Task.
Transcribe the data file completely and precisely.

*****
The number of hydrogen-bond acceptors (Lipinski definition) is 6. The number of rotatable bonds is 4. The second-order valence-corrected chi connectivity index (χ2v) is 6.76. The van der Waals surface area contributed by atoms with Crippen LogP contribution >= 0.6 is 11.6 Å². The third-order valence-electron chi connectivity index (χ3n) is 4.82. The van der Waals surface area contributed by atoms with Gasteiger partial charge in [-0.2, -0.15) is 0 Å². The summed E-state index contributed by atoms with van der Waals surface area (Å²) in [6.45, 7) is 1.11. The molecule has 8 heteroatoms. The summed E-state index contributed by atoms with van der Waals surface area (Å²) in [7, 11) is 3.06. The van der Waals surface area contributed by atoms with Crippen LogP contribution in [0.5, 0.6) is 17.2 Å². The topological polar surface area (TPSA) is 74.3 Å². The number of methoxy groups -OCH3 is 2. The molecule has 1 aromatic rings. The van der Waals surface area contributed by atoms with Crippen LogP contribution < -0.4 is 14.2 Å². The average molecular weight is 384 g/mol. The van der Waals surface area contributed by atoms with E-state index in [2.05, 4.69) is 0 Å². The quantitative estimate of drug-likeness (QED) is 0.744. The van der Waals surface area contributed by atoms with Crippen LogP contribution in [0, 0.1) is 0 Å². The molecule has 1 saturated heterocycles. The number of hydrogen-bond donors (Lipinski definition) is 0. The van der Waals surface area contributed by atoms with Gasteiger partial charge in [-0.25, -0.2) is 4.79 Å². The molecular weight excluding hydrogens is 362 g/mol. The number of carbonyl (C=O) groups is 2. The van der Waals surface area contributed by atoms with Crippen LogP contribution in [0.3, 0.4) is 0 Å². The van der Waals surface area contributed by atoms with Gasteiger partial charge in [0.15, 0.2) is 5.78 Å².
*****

The number of hydrogen-bond acceptors (Lipinski definition) is 6. The number of rotatable bonds is 4. The second-order valence-corrected chi connectivity index (χ2v) is 6.76. The van der Waals surface area contributed by atoms with Crippen LogP contribution >= 0.6 is 11.6 Å². The third-order valence-electron chi connectivity index (χ3n) is 4.82. The van der Waals surface area contributed by atoms with Gasteiger partial charge in [-0.2, -0.15) is 0 Å². The summed E-state index contributed by atoms with van der Waals surface area (Å²) in [6.45, 7) is 1.11. The molecule has 8 heteroatoms. The summed E-state index contributed by atoms with van der Waals surface area (Å²) in [7, 11) is 3.06. The van der Waals surface area contributed by atoms with Crippen LogP contribution in [0.5, 0.6) is 17.2 Å². The topological polar surface area (TPSA) is 74.3 Å². The number of methoxy groups -OCH3 is 2. The molecule has 1 aromatic rings. The van der Waals surface area contributed by atoms with Crippen LogP contribution < -0.4 is 14.2 Å². The average molecular weight is 384 g/mol. The van der Waals surface area contributed by atoms with E-state index in [2.05, 4.69) is 0 Å². The quantitative estimate of drug-likeness (QED) is 0.744. The van der Waals surface area contributed by atoms with Crippen LogP contribution in [0, 0.1) is 0 Å². The molecule has 1 saturated heterocycles. The number of hydrogen-bond donors (Lipinski definition) is 0. The van der Waals surface area contributed by atoms with Gasteiger partial charge in [-0.25, -0.2) is 4.79 Å². The molecular weight excluding hydrogens is 362 g/mol. The number of carbonyl (C=O) groups is 2. The van der Waals surface area contributed by atoms with Crippen LogP contribution in [0.3, 0.4) is 0 Å². The van der Waals surface area contributed by atoms with Gasteiger partial charge in [0.15, 0.2) is 5.78 Å².